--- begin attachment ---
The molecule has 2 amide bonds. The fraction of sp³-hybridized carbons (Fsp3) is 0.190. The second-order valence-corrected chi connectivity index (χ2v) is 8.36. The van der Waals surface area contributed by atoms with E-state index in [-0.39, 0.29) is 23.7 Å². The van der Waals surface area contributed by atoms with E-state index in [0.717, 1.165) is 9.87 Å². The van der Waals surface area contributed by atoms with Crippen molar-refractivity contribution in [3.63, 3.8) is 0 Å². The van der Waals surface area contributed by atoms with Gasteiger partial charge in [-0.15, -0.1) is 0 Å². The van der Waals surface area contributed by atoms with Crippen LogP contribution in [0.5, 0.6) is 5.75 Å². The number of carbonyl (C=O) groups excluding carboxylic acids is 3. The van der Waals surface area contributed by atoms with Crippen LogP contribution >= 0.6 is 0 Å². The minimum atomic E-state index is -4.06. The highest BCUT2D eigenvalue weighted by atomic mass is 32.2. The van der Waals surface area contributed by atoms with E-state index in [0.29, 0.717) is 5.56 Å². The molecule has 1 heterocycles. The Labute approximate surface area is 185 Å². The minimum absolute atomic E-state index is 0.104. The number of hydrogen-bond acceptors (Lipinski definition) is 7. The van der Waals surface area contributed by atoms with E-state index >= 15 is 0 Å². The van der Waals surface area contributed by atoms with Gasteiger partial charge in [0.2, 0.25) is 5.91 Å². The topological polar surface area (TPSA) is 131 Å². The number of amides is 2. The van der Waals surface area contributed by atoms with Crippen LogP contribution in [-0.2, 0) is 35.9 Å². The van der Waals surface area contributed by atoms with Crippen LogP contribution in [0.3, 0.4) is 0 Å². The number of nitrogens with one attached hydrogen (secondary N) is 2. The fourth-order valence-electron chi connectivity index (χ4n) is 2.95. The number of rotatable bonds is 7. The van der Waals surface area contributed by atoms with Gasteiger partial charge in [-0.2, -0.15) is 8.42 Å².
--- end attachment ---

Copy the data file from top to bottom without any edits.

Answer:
The molecule has 2 amide bonds. The fraction of sp³-hybridized carbons (Fsp3) is 0.190. The second-order valence-corrected chi connectivity index (χ2v) is 8.36. The van der Waals surface area contributed by atoms with E-state index in [-0.39, 0.29) is 23.7 Å². The van der Waals surface area contributed by atoms with E-state index in [0.717, 1.165) is 9.87 Å². The van der Waals surface area contributed by atoms with Crippen molar-refractivity contribution in [3.63, 3.8) is 0 Å². The van der Waals surface area contributed by atoms with Gasteiger partial charge in [-0.15, -0.1) is 0 Å². The van der Waals surface area contributed by atoms with Crippen LogP contribution in [0.5, 0.6) is 5.75 Å². The number of carbonyl (C=O) groups excluding carboxylic acids is 3. The van der Waals surface area contributed by atoms with Crippen LogP contribution >= 0.6 is 0 Å². The minimum atomic E-state index is -4.06. The highest BCUT2D eigenvalue weighted by atomic mass is 32.2. The van der Waals surface area contributed by atoms with E-state index in [0.29, 0.717) is 5.56 Å². The molecule has 1 heterocycles. The Labute approximate surface area is 185 Å². The minimum absolute atomic E-state index is 0.104. The number of hydrogen-bond acceptors (Lipinski definition) is 7. The van der Waals surface area contributed by atoms with E-state index >= 15 is 0 Å². The van der Waals surface area contributed by atoms with Gasteiger partial charge in [0.2, 0.25) is 5.91 Å². The topological polar surface area (TPSA) is 131 Å². The number of amides is 2. The van der Waals surface area contributed by atoms with Crippen LogP contribution in [-0.2, 0) is 35.9 Å². The van der Waals surface area contributed by atoms with Crippen LogP contribution in [0.3, 0.4) is 0 Å². The number of nitrogens with one attached hydrogen (secondary N) is 2. The fourth-order valence-electron chi connectivity index (χ4n) is 2.95. The number of rotatable bonds is 7. The van der Waals surface area contributed by atoms with Gasteiger partial charge in [-0.2, -0.15) is 8.42 Å².